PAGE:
My question was more on the Bridges to Excellence. I'm talking about diabetes. I know that there's quite a bit of action on self-management for diabetes, asthma, and heart disease. Those three, you know, you talk about two of those three and the results.

For obvious reasons, the Bridges of Excellence went after the easy ones. They went after the ones that there's a lot of evidence from the health behavior, health education literature that something can be done, you know. I'm sure Noreen Clark is disappointed you didn't do asthma, because at Michigan, that's her big thing, self-management for asthma.

But those are ones that, you know, it's really, really clear that something can be done. So, you know, that's a win-win. You know, it saves resources and the person's healthier, and does better.

Nonetheless, it's a small percent of the population, and it's actually a small percent of the dollars. Are you going to try -- not you again personally, but are you going to try to push into things that are much more difficult to change patient behavior, or things like dementia, where you can't expect self-management, or other issues like that? Or do you think that this is it?

In other words, this is great. It saves some money at the margin, it makes some people's lives better, but this is sort of it. We're not going to be able to broaden the scope beyond this handful of chronic diseases, where those kinds of improvements can be made?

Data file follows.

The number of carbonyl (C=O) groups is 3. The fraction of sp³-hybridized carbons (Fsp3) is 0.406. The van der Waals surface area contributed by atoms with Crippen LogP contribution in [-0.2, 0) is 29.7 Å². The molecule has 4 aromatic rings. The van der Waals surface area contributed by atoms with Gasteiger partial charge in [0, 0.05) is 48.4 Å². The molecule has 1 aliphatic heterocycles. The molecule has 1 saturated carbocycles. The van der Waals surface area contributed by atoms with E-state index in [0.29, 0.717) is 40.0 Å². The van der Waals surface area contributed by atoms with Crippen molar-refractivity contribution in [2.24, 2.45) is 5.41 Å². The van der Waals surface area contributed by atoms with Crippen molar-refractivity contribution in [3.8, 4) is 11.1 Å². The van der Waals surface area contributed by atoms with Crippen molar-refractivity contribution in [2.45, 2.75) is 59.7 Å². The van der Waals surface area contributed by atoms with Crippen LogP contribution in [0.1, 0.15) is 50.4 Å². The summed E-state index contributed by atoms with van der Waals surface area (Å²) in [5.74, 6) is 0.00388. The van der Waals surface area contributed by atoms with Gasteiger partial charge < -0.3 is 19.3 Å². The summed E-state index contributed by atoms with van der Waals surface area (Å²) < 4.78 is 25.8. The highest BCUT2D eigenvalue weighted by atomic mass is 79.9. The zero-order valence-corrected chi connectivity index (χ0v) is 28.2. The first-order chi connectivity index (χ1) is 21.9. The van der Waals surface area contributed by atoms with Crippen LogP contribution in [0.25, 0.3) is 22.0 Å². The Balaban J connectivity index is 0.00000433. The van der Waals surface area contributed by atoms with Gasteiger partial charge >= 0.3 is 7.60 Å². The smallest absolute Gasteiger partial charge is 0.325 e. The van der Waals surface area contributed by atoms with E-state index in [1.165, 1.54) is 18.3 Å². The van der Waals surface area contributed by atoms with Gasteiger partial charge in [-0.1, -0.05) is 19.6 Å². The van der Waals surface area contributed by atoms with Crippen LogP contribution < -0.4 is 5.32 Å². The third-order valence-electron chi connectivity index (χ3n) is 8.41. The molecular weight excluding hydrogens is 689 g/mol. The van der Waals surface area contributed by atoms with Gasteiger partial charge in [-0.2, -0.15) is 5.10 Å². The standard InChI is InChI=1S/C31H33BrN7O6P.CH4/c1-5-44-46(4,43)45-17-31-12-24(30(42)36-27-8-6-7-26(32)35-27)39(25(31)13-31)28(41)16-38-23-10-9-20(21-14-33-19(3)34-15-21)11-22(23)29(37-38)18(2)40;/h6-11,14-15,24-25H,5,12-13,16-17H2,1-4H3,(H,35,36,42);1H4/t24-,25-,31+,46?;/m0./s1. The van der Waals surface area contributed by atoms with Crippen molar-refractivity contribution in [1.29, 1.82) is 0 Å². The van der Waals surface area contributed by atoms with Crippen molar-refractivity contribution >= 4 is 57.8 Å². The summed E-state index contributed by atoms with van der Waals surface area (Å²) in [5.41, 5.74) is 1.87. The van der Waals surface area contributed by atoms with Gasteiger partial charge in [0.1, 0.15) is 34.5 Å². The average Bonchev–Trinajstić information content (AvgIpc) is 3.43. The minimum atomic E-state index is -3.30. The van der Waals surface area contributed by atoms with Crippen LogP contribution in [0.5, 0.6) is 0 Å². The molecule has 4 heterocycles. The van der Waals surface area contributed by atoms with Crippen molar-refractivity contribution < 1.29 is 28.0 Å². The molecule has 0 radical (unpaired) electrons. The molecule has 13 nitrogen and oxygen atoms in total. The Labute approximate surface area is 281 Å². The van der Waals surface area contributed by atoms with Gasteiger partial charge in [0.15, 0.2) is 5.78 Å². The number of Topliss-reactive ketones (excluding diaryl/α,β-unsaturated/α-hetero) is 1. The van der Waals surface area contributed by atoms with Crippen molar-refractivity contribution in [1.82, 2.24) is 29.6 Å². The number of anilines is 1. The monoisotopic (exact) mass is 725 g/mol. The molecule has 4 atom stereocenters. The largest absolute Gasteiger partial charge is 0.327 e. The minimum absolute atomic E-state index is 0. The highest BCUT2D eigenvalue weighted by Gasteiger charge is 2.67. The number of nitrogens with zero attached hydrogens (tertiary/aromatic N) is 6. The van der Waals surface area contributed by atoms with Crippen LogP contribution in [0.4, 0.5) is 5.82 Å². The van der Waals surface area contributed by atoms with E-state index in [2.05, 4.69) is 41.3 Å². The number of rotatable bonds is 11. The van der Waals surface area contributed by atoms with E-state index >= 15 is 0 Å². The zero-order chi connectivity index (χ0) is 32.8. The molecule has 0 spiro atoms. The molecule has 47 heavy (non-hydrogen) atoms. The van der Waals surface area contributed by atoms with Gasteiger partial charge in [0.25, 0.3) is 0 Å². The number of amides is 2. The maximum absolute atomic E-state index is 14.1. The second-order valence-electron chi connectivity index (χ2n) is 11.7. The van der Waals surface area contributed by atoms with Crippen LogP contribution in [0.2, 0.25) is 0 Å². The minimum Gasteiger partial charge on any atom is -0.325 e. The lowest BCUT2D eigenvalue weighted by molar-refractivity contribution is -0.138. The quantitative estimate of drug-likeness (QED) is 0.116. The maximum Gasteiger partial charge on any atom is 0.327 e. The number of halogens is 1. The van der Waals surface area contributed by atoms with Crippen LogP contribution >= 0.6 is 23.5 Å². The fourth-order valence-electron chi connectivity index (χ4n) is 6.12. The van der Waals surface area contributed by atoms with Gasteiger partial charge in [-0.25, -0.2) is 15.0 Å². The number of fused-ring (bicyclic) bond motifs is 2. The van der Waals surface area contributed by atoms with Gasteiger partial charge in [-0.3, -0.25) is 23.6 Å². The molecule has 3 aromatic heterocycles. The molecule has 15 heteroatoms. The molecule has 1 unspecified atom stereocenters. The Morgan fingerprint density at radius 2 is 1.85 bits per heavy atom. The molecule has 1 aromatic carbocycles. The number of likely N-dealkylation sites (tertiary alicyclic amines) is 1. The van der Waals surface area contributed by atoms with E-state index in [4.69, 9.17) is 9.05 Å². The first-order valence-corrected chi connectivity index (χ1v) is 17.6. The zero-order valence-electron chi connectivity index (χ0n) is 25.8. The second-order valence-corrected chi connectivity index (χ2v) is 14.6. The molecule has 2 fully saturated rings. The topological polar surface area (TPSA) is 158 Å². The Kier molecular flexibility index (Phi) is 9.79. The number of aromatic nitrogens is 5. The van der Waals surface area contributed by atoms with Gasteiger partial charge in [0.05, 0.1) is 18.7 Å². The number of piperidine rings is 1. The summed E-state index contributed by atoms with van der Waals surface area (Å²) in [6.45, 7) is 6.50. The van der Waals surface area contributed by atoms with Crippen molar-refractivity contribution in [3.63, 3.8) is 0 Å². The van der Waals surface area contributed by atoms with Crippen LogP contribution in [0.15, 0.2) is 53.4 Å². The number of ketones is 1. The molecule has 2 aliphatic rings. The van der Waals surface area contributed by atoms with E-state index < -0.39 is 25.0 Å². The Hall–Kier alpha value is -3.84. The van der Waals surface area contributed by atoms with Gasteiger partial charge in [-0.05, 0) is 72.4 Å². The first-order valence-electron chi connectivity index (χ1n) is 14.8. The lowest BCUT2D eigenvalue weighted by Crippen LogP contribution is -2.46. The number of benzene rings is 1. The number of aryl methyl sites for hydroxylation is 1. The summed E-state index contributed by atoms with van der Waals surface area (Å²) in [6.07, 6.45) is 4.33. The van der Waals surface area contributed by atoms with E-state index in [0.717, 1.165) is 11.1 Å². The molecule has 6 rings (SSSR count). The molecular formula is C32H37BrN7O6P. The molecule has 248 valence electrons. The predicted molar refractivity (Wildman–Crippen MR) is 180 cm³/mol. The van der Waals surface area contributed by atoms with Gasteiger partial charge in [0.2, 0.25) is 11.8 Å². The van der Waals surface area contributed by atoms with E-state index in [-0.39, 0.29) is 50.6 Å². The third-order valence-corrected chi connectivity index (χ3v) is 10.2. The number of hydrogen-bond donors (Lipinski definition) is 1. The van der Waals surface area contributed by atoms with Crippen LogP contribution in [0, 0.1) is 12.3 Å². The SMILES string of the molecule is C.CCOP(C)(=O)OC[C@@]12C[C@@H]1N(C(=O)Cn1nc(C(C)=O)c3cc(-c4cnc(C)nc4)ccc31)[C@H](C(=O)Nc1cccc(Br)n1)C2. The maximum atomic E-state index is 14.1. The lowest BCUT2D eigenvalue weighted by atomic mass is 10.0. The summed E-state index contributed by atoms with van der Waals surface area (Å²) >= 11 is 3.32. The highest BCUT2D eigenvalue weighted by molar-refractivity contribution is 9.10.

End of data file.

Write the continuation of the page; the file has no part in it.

MR. HANSON: It's going to be a challenge, and I think you're right. We picked the easy ones primarily because there were some very agreed-upon -- there was a lot of consensus around how to measure quality in outcomes around the provider community in diabetes and in cardiovascular, controlling hypertension and stuff like that.

I'll give you an example. At Verizon, depression is our number one short-term disability cost driver. But I think what we face there is so many -- I think when you get beyond some of these initial low-hanging fruit, there is so much gray area, even in diagnosis.

It's not a black and white -- depression isn't a black and white diagnosis, and neither is any kind of outcome measurement. So would we like to get there? Absolutely, and our goal is not to stop. We're going to look at cancer and low back pain. But again, those probably have some pretty clearly-defined kinds of outcomes right now.